About 1,500 District of Columbia school teachers voted last night to give their union leaders the authority to call a strike if current negotiations with the school board are not successful.
William Simons, president of the Washington Teachers Union, which represents 5,000 of the city's 6,000 teachers, spoke from the pulpit of the Greater New Hope Baptist Church before the vote, urging teachers to suppot preparations for a strike. The voice vote last night appeared to be unanimous.
Simons was cheered as he demanded the resignation of D.C. school board members, calling them "stupid" and "incompetent to function." Simons, frequently wagging his finger at teachers as he loked over the crowded church pews, was cheered again when he spoke in opposition to broad proposals to have administrators, not teachers, responsible for students' grades and to lengthen the teachers' school day and year without increasing their salaries.
"We are asking you to qpprove the recommendation of the executive board (to give union officials the authority to call a strike)," Simons said before the vote, "and enable the (union) negotiators to take added strength to the bargaining table tomorrow... we want the school board to know that it isn't just the people at the table talking to them but the teachers right behind (the negotiators) telling them to hang tough, don't take any foolishness, get a decent contract."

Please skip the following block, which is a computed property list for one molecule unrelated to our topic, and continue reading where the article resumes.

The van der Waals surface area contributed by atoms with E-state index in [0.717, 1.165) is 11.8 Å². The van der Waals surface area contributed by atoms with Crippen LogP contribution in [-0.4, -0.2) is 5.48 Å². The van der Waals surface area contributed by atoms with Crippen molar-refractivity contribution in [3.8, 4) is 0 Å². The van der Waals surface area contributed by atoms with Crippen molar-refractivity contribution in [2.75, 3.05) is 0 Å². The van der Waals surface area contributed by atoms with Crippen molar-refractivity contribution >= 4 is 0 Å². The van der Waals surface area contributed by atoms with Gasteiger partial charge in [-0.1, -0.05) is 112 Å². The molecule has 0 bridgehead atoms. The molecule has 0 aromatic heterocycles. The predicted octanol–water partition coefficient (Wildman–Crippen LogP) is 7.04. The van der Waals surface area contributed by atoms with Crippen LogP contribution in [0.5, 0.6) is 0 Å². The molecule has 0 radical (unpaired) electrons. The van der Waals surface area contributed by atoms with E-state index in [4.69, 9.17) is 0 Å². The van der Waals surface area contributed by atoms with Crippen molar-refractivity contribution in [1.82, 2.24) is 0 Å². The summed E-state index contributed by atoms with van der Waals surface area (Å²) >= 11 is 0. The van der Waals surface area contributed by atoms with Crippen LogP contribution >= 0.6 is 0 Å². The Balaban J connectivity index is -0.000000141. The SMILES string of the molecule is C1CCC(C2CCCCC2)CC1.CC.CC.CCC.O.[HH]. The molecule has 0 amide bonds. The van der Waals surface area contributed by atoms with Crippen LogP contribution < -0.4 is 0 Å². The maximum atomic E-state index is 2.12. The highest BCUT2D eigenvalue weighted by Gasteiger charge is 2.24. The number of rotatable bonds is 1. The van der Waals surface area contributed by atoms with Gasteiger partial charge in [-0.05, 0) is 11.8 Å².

Simons told the teachers that he wants them to "hang loose so when the call comes all you have to do is get your sign and get on the line."
Then, following a standing ovation, he called for discussion and questions. There was none, and Simons called for the voice vote. The church resounded with the teachers' "ayes."
"Anyone opposed?" Simons asked. There was silence.
Simons told a reporter after the vote that the union does not have nay immediate demands that could lead him to call for a strike if they are not met.
Simons said contract talks between negotiatiors for the school board and the union have made no recent progress and 16 major issues remain unsettled. The last session of negotiations ended at 5 a.m. yesterday, Simons said, with no progress except for an agreement to resuem the talks today.
Simons told the teachers that the board left him no choice but to get strike authorization after board members told superintendent Vincent E. REED ON Thursday to end payroll deduction of union dues for teachers. Simons said that action was a breach of an agreement that he had reached with the board's negotiators which said that all provisions of the expired teachers' contract -- including automatic union dues deductions -- would be left in place while negotiations continued.
Earlier in his talk to the teachers Simons called on the school board to resign.
"(The board's) behavior leads me to believe that they are incapable of functioning," Simons said, "and I call upon them to resign... we need to select people for the board who have an understanding of what labor negotiations are all about."